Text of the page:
Raising two kids with Sensory Processing Disorder (SPD) means I spend a disproportionate amount of time either providing or avoiding sensory disruption for my little angels. Curlytop, six years old, is mostly sensory-avoidant, with minor nuances of sensory-seeking behaviors. Her sister, Snugglebug, five, is sensory-seeking a majority of the time, with trifles of sensory-avoidance thrown in for good measure.
Snugglebug is a toe-walker, relishing the extra stimulation on her toes. She’s forever climbing, spinning, or flipping herself over, and she’d have a beanbag or a blanket on top of her head all day long if it was practical. When it comes to clothes, however, she insists on going au naturale or—if forced to wear clothing for the comfort of the general public—opts for rustling crinolines, tutus or petticoats and fitted bodices to give her an extra boost of sound and snugness around her torso. I can’t keep her out of our family pool, either
She’s like Ester Williams and Shirley Temple, all rolled into one.
Curlytop, on the other hand, abhors water, prefers closed doors to provide clean lines throughout rooms, claps her hands over her ears and emits glass-shattering shrieks at the sound of applause, decries crinolines and petticoats as “too noisy,” and would rather have her head shaved than go down a slide.
That is, if her head could be touched without the requisite screams of pain.
The girls’ preferences aren’t always at odds, though. Both require a minimum of 30 minutes of back, arm and leg scratching before they’ll go down for bed (“Mama, scraaaaatch my back. Please. Please?”). Both prefer a plastic utensil to metal, as plastic is less likely to transfer heat or cold from foods. Both insist on soft, fuzzy blankets which can be stroked during cuddling.
It’s hard for people not familiar with SPD to understand the world feels, smells, sounds, tastes and looks different for my kiddos, and I’m insanely grateful to have found a hair stylist who is an SPD mom, herself. Curlytop and Snugglebug get rock star treatment, and their sensitivities are understood and respected.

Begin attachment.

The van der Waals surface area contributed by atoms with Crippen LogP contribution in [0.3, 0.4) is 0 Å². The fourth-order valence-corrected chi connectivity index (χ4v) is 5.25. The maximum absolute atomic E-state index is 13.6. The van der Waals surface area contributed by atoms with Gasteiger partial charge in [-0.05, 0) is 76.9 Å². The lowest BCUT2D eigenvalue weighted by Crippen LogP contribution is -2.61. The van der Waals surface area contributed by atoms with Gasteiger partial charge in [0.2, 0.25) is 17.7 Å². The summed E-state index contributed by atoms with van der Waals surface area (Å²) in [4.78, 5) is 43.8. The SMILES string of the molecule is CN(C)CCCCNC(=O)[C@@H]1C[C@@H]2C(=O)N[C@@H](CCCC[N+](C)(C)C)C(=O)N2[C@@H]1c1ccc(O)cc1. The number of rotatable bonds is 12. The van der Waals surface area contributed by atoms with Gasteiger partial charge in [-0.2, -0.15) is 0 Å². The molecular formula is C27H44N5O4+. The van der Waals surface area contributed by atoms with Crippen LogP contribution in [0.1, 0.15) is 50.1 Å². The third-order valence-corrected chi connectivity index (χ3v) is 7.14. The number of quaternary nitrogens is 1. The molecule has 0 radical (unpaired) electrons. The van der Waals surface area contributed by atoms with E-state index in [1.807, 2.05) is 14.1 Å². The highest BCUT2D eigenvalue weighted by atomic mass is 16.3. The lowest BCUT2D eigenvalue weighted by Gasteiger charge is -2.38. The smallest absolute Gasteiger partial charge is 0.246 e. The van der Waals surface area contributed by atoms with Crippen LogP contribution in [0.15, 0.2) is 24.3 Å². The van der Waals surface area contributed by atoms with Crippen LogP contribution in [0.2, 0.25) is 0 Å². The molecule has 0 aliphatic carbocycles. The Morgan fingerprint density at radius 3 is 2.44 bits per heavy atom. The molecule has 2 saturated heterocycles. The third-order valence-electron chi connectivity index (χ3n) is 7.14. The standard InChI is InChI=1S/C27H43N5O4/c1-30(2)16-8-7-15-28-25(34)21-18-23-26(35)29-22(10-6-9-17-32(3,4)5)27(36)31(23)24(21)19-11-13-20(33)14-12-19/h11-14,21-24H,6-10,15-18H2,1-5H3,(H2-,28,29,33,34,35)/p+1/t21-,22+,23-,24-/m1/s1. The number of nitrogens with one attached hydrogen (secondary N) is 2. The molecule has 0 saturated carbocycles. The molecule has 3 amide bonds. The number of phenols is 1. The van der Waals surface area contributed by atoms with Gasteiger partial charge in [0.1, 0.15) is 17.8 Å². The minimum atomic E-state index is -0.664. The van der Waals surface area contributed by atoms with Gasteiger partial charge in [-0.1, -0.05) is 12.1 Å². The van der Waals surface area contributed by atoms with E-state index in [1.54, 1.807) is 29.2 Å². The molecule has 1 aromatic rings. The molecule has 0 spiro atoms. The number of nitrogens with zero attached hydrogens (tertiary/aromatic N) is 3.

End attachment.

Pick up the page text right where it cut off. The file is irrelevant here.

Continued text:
Now, I just need to find schools, babysitters, restaurants, grocery stores, libraries, a church and parks geared toward sensory issues.
Would it also be too much to ask auto manufacturers to create a vehicle in which all seats are middle seats (much freaking out if someone has to touch a door), climate control that doesn’t involve fans (can’t have air blowing in the car), and a radio that won’t go above three (Mr. Wright is a big fan of Spinal Tap’s “eleven”)?
While I’m asking, when at public performances, could we go back to the cool jazz and poetry snapping of the Sixties, in place of applause?
Perhaps Mother Nature could be bothered to tone down the scent and vibrancy of spring flowers. Our yard is littered with them, and like bees—which buzz far too loudly for Curlytop, by the way—my little gardeners are drawn to them, and can’t resist plucking the blooms, rolling them over their skin and clothing, perfuming themselves like ancient Egyptians. That’s a lot of pollen making its way into the home of a mama with severe allergies.
And seriously, Disneyland, is it really necessary to saturate the entire park with vivid colors, smells, and music blasting everywhere? We’d like to visit again, but after our last Small World ride experience, I think security has our photos on posters at the entry gate.
Do you have a child with SPD? What tricks and tips do you utilize to make the world more comfortable for your child? Learn more about SPD at http://www.sinetwork.org” http://www.sinetwork.org.